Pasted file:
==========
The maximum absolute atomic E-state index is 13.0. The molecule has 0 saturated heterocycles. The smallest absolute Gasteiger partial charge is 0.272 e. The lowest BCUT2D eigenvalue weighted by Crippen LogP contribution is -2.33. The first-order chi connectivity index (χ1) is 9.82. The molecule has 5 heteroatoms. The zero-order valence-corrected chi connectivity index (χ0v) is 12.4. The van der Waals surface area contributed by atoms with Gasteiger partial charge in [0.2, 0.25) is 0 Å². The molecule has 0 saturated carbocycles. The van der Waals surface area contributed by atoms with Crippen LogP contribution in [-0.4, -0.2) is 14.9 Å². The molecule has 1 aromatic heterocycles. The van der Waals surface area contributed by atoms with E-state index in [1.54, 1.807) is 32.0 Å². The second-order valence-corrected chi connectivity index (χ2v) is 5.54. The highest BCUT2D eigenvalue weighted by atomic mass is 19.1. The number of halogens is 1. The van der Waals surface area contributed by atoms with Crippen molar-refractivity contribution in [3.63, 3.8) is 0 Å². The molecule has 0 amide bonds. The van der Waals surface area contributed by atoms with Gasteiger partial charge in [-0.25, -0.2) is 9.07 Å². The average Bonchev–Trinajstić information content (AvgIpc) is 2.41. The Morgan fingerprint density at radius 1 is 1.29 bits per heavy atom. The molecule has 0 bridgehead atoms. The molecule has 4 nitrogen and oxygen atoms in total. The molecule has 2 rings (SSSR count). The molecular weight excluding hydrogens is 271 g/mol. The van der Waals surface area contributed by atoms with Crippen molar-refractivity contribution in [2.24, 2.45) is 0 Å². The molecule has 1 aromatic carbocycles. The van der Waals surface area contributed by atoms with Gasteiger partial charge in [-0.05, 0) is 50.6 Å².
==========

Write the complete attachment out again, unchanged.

The maximum absolute atomic E-state index is 13.0. The molecule has 0 saturated heterocycles. The smallest absolute Gasteiger partial charge is 0.272 e. The lowest BCUT2D eigenvalue weighted by Crippen LogP contribution is -2.33. The first-order chi connectivity index (χ1) is 9.82. The molecule has 5 heteroatoms. The zero-order valence-corrected chi connectivity index (χ0v) is 12.4. The van der Waals surface area contributed by atoms with Gasteiger partial charge in [0.2, 0.25) is 0 Å². The molecule has 0 saturated carbocycles. The van der Waals surface area contributed by atoms with Crippen LogP contribution in [-0.4, -0.2) is 14.9 Å². The molecule has 1 aromatic heterocycles. The van der Waals surface area contributed by atoms with E-state index in [1.54, 1.807) is 32.0 Å². The second-order valence-corrected chi connectivity index (χ2v) is 5.54. The highest BCUT2D eigenvalue weighted by atomic mass is 19.1. The number of halogens is 1. The van der Waals surface area contributed by atoms with Crippen molar-refractivity contribution in [3.63, 3.8) is 0 Å². The molecule has 0 amide bonds. The van der Waals surface area contributed by atoms with Gasteiger partial charge in [-0.25, -0.2) is 9.07 Å². The average Bonchev–Trinajstić information content (AvgIpc) is 2.41. The Morgan fingerprint density at radius 1 is 1.29 bits per heavy atom. The molecule has 0 bridgehead atoms. The molecule has 4 nitrogen and oxygen atoms in total. The molecule has 2 rings (SSSR count). The molecular weight excluding hydrogens is 271 g/mol. The van der Waals surface area contributed by atoms with Crippen molar-refractivity contribution in [2.24, 2.45) is 0 Å². The molecule has 1 aromatic carbocycles. The van der Waals surface area contributed by atoms with Gasteiger partial charge in [-0.05, 0) is 50.6 Å².